Shelves are easy, you just assemble the flat pack from Argos and in no time you have a set of shelves for your DVDs... :)
  18. Mitch

    Mitch Lord Mitch of MAP Admin

    It's illegal to do much yourself these days anyway.

  19. WatchfulAbyss

    WatchfulAbyss Active Member

    Well, I would suggest going with a professional if you plan on doing the entire house. I can’t even begin to tell you just how many times a home owner has cost themselves dramatic price increases (what could have been 1200$ can turn into 3000$ for example) due to the fact that we have to go about fixing their mistakes. (Are you doing the trim as well as the walls? And what about ceilings?)

    That said, if you do decide to undertake the project yourself, then I would suggest buying an 18 inch roller (1/2-inch thick nap should be fine) with a pan and drop cloths (oh, and scotch-blue tape), if you go with anything other than flat paint. The reason for the 18 is that satin, or any other glossy paint (latex/acrylic), will flash (show lap marks) if you let any one section of a wall dry too much and paint into it latter. The 18 makes quick work of the rolling area so lessens the chances of this. It should also be noted that while glossy paints tend to be more durable (washable) they will also highlight any imperfections on the wall (the worst will be long stretches of well lit walls). Also, if you go with a glossy finish, try not to make the ban of the cut-in too wide, or it will flash when you roll into it creating a picture frame type effect.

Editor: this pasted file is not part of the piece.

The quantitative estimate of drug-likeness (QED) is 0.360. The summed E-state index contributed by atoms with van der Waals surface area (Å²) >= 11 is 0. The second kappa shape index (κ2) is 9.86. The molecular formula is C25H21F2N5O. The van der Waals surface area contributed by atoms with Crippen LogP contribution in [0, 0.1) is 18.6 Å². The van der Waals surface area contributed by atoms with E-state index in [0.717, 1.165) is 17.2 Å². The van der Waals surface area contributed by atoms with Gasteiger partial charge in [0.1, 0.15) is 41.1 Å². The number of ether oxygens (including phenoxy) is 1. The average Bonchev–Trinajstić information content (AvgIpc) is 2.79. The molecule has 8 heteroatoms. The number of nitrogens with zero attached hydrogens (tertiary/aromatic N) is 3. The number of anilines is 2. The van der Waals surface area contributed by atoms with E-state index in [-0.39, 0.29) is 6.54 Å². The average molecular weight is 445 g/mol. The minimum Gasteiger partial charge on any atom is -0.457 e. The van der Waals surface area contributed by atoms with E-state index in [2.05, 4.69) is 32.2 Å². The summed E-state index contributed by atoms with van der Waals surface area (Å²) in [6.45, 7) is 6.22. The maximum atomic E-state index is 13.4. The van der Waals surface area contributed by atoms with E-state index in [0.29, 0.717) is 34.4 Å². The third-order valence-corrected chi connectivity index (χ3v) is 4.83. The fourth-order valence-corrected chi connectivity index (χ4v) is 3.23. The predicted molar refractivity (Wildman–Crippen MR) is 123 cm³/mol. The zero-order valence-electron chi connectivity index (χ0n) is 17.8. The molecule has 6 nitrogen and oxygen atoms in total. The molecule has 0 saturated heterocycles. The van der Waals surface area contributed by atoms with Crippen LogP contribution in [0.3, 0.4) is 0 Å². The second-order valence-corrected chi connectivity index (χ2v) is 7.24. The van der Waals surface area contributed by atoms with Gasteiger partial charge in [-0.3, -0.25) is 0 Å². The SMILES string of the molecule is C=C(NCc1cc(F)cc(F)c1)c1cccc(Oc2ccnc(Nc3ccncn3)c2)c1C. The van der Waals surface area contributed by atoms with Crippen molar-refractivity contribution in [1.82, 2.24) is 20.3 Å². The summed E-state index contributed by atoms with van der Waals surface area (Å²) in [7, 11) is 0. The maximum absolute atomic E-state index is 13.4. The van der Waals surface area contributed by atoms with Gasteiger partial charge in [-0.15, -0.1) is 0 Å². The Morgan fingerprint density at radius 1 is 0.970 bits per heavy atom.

Last edited: Jul 24, 2011
  20. Kuma

    Kuma Lurking about

    As the owner of an old house and an avid DIYer, I'm hoping I can give you some good advice. Unfortunately there's always going to be a lot of trial and error, but if you approach things in a realistic fashion with plenty of common sense and time you can figure a lot of things out.